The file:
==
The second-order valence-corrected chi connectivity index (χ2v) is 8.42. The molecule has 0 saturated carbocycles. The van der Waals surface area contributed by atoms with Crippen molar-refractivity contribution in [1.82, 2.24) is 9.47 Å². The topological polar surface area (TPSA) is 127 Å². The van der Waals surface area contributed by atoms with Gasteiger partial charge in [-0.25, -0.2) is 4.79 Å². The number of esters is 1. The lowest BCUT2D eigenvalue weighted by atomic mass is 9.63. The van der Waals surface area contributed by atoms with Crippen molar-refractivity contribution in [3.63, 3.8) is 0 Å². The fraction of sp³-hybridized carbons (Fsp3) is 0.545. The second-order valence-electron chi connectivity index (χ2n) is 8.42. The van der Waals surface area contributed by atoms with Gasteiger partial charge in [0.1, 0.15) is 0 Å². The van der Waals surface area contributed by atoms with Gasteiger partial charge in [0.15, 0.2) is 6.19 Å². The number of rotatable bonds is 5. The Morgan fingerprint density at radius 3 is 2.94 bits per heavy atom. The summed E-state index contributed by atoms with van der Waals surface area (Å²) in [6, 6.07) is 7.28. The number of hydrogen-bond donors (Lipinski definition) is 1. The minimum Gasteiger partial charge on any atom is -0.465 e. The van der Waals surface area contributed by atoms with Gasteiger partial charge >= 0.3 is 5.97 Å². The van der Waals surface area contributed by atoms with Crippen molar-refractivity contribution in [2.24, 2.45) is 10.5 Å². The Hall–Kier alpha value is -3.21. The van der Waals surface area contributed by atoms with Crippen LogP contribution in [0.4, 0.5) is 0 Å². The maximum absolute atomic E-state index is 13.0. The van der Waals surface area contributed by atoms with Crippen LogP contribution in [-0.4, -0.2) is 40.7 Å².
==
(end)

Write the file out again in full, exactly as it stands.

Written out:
The second-order valence-corrected chi connectivity index (χ2v) is 8.42. The molecule has 0 saturated carbocycles. The van der Waals surface area contributed by atoms with Crippen molar-refractivity contribution in [1.82, 2.24) is 9.47 Å². The topological polar surface area (TPSA) is 127 Å². The van der Waals surface area contributed by atoms with Gasteiger partial charge in [-0.25, -0.2) is 4.79 Å². The number of esters is 1. The lowest BCUT2D eigenvalue weighted by atomic mass is 9.63. The van der Waals surface area contributed by atoms with Crippen molar-refractivity contribution in [3.63, 3.8) is 0 Å². The fraction of sp³-hybridized carbons (Fsp3) is 0.545. The second-order valence-electron chi connectivity index (χ2n) is 8.42. The van der Waals surface area contributed by atoms with Gasteiger partial charge in [0.1, 0.15) is 0 Å². The van der Waals surface area contributed by atoms with Gasteiger partial charge in [0.15, 0.2) is 6.19 Å². The number of rotatable bonds is 5. The Morgan fingerprint density at radius 3 is 2.94 bits per heavy atom. The summed E-state index contributed by atoms with van der Waals surface area (Å²) in [6, 6.07) is 7.28. The number of hydrogen-bond donors (Lipinski definition) is 1. The minimum Gasteiger partial charge on any atom is -0.465 e. The van der Waals surface area contributed by atoms with Gasteiger partial charge >= 0.3 is 5.97 Å². The van der Waals surface area contributed by atoms with Crippen molar-refractivity contribution in [2.24, 2.45) is 10.5 Å². The Hall–Kier alpha value is -3.21. The van der Waals surface area contributed by atoms with Crippen LogP contribution in [0.4, 0.5) is 0 Å². The maximum absolute atomic E-state index is 13.0. The van der Waals surface area contributed by atoms with Crippen LogP contribution in [-0.4, -0.2) is 40.7 Å².